Adm. Christopher W. Grady, commander of U.S. Fleet Forces Command and U.S. Naval Forces Northern Command, delivers remarks during a discussion panel at the Surface Navy Association’s 32 National Symposium at the Hyatt Regency Crystal City in Arlington, Virginia. The symposium brings together members of the military, business, and academic communities to discuss issues and challenges pertaining to naval surface warfare.


Improving readiness, maintaining the fleet and building the surface fleet of the future were topics Navy leaders, along with speakers from industry and academia, discussed on the third day of the Surface Navy Association’s 32nd National Symposium Jan. 16.

Adm. Christopher W. Grady, commander of U.S. Fleet Forces Command, in his keynote remarks stressed the importance of constant readiness in every aspect of warfighting, in order to maintain naval supremacy.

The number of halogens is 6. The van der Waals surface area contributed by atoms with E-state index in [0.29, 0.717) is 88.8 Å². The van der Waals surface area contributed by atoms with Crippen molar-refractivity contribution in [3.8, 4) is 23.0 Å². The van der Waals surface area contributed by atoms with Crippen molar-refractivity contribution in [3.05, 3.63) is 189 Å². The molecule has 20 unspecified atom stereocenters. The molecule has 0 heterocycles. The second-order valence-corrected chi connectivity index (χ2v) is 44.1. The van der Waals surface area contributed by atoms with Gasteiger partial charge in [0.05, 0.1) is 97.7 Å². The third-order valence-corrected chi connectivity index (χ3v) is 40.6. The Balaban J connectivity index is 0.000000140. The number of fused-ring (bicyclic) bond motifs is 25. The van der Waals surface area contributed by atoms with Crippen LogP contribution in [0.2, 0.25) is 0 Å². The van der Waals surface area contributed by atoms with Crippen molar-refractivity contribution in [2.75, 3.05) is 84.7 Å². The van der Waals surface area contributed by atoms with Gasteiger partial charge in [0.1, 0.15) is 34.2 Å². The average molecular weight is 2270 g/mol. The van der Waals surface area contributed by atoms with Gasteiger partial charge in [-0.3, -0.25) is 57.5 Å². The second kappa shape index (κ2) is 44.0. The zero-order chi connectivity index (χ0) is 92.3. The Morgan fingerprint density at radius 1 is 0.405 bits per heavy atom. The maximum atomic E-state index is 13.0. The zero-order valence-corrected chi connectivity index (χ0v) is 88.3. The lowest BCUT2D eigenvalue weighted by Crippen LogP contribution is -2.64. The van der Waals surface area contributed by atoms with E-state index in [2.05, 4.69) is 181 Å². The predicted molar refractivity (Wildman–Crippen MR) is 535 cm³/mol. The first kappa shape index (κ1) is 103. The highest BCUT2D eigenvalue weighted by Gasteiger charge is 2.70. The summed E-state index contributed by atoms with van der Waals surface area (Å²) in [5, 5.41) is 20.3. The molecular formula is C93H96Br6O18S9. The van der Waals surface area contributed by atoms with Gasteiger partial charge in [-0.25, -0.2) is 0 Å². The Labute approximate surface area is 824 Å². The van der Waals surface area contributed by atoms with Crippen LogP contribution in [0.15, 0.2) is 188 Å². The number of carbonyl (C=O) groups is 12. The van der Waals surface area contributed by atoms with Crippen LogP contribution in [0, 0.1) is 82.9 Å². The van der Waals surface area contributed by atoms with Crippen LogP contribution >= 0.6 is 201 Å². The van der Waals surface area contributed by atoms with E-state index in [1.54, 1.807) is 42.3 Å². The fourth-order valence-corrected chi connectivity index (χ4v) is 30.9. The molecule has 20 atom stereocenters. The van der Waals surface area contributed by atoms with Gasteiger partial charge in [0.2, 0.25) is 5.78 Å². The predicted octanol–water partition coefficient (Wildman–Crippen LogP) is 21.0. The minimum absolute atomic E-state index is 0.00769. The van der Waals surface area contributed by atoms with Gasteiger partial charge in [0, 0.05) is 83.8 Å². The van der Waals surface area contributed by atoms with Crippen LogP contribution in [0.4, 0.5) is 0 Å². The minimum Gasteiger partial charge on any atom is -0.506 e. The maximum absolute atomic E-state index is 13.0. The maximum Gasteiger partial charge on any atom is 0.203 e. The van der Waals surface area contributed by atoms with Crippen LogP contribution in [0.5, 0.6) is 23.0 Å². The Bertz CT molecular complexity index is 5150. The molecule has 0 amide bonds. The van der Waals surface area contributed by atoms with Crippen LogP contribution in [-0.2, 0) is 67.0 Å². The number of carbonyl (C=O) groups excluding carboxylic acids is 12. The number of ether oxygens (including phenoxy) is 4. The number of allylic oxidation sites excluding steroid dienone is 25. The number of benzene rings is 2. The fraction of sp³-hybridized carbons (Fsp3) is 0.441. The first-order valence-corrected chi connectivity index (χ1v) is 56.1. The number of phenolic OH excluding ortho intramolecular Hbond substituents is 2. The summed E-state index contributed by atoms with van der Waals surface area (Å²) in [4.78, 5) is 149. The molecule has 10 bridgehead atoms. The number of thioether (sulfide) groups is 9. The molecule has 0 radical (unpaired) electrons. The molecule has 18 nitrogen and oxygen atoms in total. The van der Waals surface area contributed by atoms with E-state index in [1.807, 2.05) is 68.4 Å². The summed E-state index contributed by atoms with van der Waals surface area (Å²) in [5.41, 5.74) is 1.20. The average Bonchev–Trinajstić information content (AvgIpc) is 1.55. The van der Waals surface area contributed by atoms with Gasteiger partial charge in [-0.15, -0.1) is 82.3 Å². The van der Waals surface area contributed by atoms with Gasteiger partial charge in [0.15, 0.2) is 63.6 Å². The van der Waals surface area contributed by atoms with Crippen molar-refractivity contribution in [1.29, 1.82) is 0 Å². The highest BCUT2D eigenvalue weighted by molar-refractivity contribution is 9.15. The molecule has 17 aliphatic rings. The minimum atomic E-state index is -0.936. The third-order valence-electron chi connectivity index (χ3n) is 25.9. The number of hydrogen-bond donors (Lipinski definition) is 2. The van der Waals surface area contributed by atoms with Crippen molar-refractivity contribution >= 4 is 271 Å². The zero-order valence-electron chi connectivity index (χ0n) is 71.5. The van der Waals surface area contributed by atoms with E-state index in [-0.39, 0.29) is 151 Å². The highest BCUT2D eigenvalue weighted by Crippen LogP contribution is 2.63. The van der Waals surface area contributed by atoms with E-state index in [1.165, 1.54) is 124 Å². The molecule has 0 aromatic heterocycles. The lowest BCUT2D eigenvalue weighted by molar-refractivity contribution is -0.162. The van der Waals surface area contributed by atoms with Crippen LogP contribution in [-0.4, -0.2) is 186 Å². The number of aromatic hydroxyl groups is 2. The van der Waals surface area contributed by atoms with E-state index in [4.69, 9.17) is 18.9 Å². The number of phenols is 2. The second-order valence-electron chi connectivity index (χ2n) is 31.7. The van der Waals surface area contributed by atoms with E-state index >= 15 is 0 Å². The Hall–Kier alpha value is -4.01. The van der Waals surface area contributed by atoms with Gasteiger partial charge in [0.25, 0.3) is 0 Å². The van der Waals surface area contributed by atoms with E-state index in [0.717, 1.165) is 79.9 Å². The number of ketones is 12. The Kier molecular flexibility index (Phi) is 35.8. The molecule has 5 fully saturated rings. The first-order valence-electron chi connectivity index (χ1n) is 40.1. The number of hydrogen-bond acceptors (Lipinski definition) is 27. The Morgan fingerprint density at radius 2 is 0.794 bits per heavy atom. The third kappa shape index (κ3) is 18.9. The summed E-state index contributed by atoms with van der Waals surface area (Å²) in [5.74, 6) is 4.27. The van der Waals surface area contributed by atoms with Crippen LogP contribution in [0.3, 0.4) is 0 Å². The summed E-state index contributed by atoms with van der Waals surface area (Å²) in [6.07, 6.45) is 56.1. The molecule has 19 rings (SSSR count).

“We live in a dangerous world, so we may be called to fight and win on little notice,” said Grady, also the commander of U.S. Naval Forces Northern Command. “It is incumbent upon us to treat every day as though it were the last day of peace, and so we have to own the fight today. That is imperative.”

Grady gave a hypothetical scenario in which a future U.S. Navy is charged with helping small forces across the globe fight, as well as helping care for their people. To help the Navy prepare for such possibilities, he urged leaders to shift their mindset from short-term preparedness toward long-term capabilities.

“We need you to own that fight,” Grady said. “We need combat-ready ships and battle-minded crews.

"Being combat-ready means being relentless on readiness," he continued. "We must dispense with the mindset where we build materiel readiness just in time for the next deployment and instead constantly prepare ourselves for the unknown.”

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